In Equation 1, the term Pc corresponds to the acquisition cost of crude oil. Refiners have no direct control over the crude oil market or the acquisition cost of crude oil, which is determined by geopolitical conditions in the international market and the demand for oil products. Lower cost, heavy crude oils can reduce the cost of the crude oil feedstock supply, but the processing of heavier crude slates requires more complex refining configurations with higher conversion capacity, raising the operational costs.

The fixed and variable costs (Fc + Vc) represent the operational costs for refineries. Figure 1 shows a simplified scheme for profitability in the downstream industry, highlighting refiners’ cost composition.

Considering that energy consumption represents more than 60% of the total costs of a typical crude oil refinery, the capacity to optimise and reduce energy wastage is a key factor in the competitiveness of the downstream industry. Some relatively simple actions are available to optimise energy consumption in refining assets to achieve this goal.

Available options for energy optimisation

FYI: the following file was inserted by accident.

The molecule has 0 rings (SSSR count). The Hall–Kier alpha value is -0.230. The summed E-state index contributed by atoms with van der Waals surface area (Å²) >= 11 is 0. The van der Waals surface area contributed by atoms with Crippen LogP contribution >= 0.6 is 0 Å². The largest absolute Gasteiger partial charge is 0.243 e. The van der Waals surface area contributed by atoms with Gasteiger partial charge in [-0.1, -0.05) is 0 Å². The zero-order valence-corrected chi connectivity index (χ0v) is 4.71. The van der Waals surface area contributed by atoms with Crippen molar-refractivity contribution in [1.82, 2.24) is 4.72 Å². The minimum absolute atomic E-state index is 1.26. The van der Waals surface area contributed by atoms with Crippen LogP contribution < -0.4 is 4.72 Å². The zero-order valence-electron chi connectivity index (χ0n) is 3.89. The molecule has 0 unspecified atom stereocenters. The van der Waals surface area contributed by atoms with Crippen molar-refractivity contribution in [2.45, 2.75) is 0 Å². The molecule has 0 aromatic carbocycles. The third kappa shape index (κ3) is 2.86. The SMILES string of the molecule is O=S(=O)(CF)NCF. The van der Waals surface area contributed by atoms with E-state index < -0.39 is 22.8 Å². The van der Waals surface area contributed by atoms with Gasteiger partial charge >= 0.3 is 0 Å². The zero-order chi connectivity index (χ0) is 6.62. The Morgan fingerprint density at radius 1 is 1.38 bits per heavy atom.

In a typical crude oil refinery, it is possible to identify two basic ways to improve profitability through energy optimisation:

1 Consumption reduction This involves running at lower throughput or lower conversion. As such, it has a direct impact on the yield of products and the quality of the derivative or the auxiliary processes. This option is used in times of low product demand (such as during the recent pandemic), but is less desirable when product demand is high, so it is not a straightforward option.

2 Cost reduction of the energy used This involves optimising energy consumption and minimising wasted energy through energy efficiency and reliability improvements. These actions normally represent a reduction in the total energy consumption of the refinery.

Among the optimisation opportunities, it is required to answer some questions, such as when is it an advantage to use thermal or electric energy, what is the best operating scenario to change electrical equipment to turbines, and what is the best time to maximise the internal power generation in the refinery?

These questions can be answered using adequate simulators, considering key information such as natural gas cost, equipment availability, reliability, and the operating limits for critical processing units like the FCC.